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Column 555

Redmond, Martin

Reid, Dr John

Rendel, David

Robertson, George (Hamilton)

Roche, Mrs. Barbara

Rooker, Jeff

Rooney, Terry

Ross, Ernie (Dundee W)

Rowlands, Ted

Ruddock, Joan

Salmond, Alex

Sedgemore, Brian

Sheerman, Barry

Sheldon, Rt Hon Robert

Shore, Rt Hon Peter

Simpson, Alan

Skinner, Dennis

Smith, Andrew (Oxford E)

Smith, C. (Isl'ton S & F'sbury)

Smith, Rt Hon John (M'kl'ds E)

Smith, Llew (Blaenau Gwent)

Snape, Peter

Soley, Clive

Spearing, Nigel

Spellar, John

Squire, Rachel (Dunfermline W)

Steinberg, Gerry

Stevenson, George

Stott, Roger

Strang, Dr. Gavin

Straw, Jack

Taylor, Mrs Ann (Dewsbury)

Taylor, Matthew (Truro)

Thompson, Jack (Wansbeck)

Tipping, Paddy

Turner, Dennis

Tyler, Paul

Vaz, Keith

Walker, Rt Hon Sir Harold

Wallace, James

Walley, Joan

Wardell, Gareth (Gower)

Wareing, Robert N

Watson, Mike

Welsh, Andrew

Wicks, Malcolm

Williams, Rt Hon Alan (Sw'n W)

Williams, Alan W (Carmarthen)

Wilson, Brian

Winnick, David

Wise, Audrey

Wray, Jimmy

Young, David (Bolton SE)

Tellers for the Noes :

Mr. Peter Kilfoyle and

Mr. Alan Meale.

Question accordingly agreed to.

Madam Speaker-- forthwith declared the main Question, as amended, to be agreed to.


That this House welcomes the support of the all-party Select Committee on Social Security for the principles of the Child Support Act ; reaffirms its own support for those principles, in particular that every parent has a duty to contribute to the maintenance of his or her child, that the amount of maintenance paid for children should be increased, and that the cost of bringing up children should fall on other taxpayers only if parents are unable to maintain their children themselves ; recognises the inconsistency and arbitrariness of the previous court-based system, which gave insufficient priority to parental support of children and left many children on benefit ; welcomes the important changes recently introduced by the Government in response to early experience of the new scheme and the Select Committee's report on its practical working ; and approves the Government's intention to keep the arrangements under continuing close review as further experience is gained.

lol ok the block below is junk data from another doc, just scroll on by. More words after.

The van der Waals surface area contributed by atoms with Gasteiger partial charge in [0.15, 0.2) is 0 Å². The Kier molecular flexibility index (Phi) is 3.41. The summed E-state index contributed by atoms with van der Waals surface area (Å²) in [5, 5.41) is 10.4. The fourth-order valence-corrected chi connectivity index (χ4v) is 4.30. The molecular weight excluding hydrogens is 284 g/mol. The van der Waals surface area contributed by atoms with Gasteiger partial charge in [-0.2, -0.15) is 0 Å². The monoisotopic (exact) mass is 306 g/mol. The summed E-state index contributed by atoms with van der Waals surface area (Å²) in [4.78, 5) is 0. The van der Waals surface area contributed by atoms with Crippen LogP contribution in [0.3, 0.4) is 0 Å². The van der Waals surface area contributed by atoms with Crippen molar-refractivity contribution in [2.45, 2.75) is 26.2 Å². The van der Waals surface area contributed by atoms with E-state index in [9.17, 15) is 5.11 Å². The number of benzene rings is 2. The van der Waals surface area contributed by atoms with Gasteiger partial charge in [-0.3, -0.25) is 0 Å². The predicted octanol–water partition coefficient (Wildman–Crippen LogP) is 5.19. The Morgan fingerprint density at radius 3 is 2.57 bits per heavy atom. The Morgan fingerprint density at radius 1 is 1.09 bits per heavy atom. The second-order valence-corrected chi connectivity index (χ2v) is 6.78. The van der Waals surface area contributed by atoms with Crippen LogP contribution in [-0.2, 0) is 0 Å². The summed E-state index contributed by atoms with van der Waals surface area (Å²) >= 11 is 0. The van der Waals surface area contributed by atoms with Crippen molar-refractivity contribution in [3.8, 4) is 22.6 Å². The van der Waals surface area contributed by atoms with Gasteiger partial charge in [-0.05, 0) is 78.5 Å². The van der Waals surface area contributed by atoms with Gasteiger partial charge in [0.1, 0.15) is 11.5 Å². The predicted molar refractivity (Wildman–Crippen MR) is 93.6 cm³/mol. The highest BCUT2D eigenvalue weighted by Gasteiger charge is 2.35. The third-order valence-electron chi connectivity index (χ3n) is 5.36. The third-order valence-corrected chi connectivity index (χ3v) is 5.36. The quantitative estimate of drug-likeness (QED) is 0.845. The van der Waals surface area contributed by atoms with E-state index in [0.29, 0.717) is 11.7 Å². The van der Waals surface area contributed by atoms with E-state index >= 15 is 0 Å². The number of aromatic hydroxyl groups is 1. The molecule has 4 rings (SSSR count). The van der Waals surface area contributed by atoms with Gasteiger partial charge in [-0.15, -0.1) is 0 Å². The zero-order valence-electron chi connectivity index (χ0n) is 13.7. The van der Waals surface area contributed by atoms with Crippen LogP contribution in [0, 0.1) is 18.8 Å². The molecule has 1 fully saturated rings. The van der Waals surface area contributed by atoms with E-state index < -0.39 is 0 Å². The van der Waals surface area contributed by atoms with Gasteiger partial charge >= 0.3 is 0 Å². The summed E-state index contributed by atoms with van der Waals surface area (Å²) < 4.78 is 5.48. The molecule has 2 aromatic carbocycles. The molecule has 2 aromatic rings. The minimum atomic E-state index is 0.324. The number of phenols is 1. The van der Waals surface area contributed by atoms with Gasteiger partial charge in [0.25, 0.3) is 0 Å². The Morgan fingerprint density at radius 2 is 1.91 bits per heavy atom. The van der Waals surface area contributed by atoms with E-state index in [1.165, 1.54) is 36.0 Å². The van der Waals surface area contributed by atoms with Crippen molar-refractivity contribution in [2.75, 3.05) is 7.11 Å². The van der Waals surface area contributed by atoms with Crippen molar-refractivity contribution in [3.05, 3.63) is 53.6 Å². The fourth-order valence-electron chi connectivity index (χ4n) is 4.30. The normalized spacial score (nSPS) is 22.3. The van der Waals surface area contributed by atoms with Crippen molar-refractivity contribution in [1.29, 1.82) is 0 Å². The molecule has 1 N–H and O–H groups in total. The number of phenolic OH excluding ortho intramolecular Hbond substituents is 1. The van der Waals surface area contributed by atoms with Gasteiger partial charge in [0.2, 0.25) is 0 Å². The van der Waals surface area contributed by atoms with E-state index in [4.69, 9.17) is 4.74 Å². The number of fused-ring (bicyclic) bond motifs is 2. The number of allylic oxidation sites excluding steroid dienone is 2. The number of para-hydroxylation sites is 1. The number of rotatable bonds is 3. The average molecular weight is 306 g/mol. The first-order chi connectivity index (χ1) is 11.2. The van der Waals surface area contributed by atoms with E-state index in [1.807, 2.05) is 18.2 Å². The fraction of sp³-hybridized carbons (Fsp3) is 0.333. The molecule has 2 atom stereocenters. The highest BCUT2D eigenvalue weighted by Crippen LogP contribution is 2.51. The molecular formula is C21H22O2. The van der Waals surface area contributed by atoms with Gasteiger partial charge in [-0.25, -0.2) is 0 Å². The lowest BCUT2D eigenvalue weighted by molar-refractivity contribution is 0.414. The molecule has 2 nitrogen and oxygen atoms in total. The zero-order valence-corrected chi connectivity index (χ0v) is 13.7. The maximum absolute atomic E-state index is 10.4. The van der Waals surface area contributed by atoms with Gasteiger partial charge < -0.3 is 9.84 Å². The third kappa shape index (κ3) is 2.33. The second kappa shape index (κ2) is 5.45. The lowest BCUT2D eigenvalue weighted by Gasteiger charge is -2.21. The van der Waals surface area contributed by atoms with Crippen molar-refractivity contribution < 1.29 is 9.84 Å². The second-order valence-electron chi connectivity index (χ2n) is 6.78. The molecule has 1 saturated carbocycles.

Mr. Bob Cryer (Bradford, South) : On a point of order, Madam Speaker. Have you recently any notification of a statement tomorrow at 11 am on the investigation report on the Beverly Allitt case? That subject should be brought before the House, and if that is to be done, the appropriate Department should have notified you tonight, so that people know in good time for tomorrow morning. Has the Department had the decency, good sense and sense of co-operation to do that?

Madam Speaker : I have not been informed of any statement this evening. As the hon Gentleman and the House are aware, the House and I do not need to be notified until 10 am if the Government wish to make a statement.

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Further Education (Swale)

Motion made, and Question proposed, That this House do now adjourn.-- [Mr. Conway.]

10.31 pm

Sir Roger Moate (Faversham) : I warmly welcome this opportunity for a debate on the subject of opportunities for further education in Swale. It is a matter of great importance to my constituents, whether they be young people who may be seriously losing out or the employers--large and small-- who may be deprived of the skills and professional work force on which we all depend.

Do I exaggerate when I say "losing out"? I do not think so. The latest analysis produced a startling figure. It showed that only 13 per cent. of Swale youngsters opt for further education, compared with 26 per cent. in the whole county of Kent. That suggests a serious educational deficit, and one that we can, and must, correct. Why it has occurred and how we can correct it are matters that I shall mention tonight.

I welcome the presence of my hon. Friend the Under-Secretary of State for Further and Higher Education. I thank him for his concern and the interest that he has already shown in the subject. I know that he already knows a lot about the borough of Swale. I shall mention some background facts that are crucial to the debate. Swale in north Kent, most of which is covered by the Faversham constituency, is rightly perceived to be a most attractive part of the garden of England. It is the birthplace of the English fruit industry. It is proud of its orchards, hop gardens, north downs villages, estuarial land, coastline and bird reserves. Agriculture, horticulture and food distribution are still the largest sources of employment. What is not widely understood is that Swale is also one of the most important industrial areas of the south-east of England. In 1989, the national percentage of people engaged in manufacturing industry was 18.3 per cent. In Swale, it was 29 per cent. The port of Sheerness on the Medway is one of the largest ports in the United Kingdom and--with the Olau line ferry-- directly and indirectly generates thousands of jobs. The steel industry produces a significant percentage of United Kingdom steel production, pharmaceuticals, electricals, glass, ceramics, three major paper mills, a major brewery, plasterboard manufacturing, many large industrial estates and much more besides.